It takes a sharp eye, especially in short film, to create a film from a child’s perspective and have it appeal to all audiences. In a few short minutes, however, POSSUM (Dave Whitehead, 2016) manages to view a first trip to the woods and hunt for a menacing creature through children’s eyes, focusing on the joy of the chase and the excitement of the wilds that helps adults reimagine the joys of their youth.
Somewhere in rural New Zealand, two young brothers go with the father (a nice turn by Taungaroa Emile) up the mountain on a camping trip. Nathan (the older child) is somewhat dismissive of his younger brother David, who is– to him– a bit of a whiner and a crybaby, like younger brothers always are. The first night, their dad’s friend tells the two boys about a mean possum named Scar, who’s old and ornery and a bit dangerous. When something visits their tent at night, they are fairly convinced that it is Scar, stalking and hunting them. As their dad chops wood out in the bush, Nathan and Daniel search out Scar to take him out.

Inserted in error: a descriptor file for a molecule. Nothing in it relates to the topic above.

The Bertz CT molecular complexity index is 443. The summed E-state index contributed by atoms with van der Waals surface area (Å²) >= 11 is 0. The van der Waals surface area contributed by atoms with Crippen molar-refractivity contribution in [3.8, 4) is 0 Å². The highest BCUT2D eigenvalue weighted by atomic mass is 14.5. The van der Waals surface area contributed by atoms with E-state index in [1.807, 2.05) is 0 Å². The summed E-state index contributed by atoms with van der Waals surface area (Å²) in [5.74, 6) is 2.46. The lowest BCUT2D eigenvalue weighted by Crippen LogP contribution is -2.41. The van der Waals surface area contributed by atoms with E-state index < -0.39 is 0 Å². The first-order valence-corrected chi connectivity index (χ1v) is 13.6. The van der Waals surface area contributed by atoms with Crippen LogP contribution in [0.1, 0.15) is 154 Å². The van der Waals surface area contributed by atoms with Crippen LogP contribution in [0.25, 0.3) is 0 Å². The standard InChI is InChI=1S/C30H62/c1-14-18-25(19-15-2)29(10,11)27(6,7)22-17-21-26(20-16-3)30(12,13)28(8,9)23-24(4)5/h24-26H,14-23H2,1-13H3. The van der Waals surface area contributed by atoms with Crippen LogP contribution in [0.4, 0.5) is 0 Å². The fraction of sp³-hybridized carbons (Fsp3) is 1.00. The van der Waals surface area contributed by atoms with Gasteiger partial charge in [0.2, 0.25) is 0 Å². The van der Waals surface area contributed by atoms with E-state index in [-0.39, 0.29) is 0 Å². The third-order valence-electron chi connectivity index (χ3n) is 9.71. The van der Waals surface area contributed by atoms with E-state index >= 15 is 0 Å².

Two elements of this film make it incredibly charming: its child actors and its embrace of the fantastic. Duane Evans Jr. and Te Ahitaewa Hakaraia-Hosking make for two excellent brothers, they bicker and play with each other like pros, and their search for Scar evokes memories of childhood trips of the past. Moreover, we get Scar point of view shots, puppet-like shadows of elk, and most importantly, a charming Scar animatronic that is made of a child’s imagination. And of course, the New Zealand woods are beautiful and slightly dangerous, threading that line between awe and fear that usually creates children’s worlds. Between the vast, sweeping landscape that makes New Zealand both massively gorgeous and strangely familiar and the sweet brotherly affective of two young boys, POSSUM earns its place a charming coming of age moment that never becomes saccharine or cliché.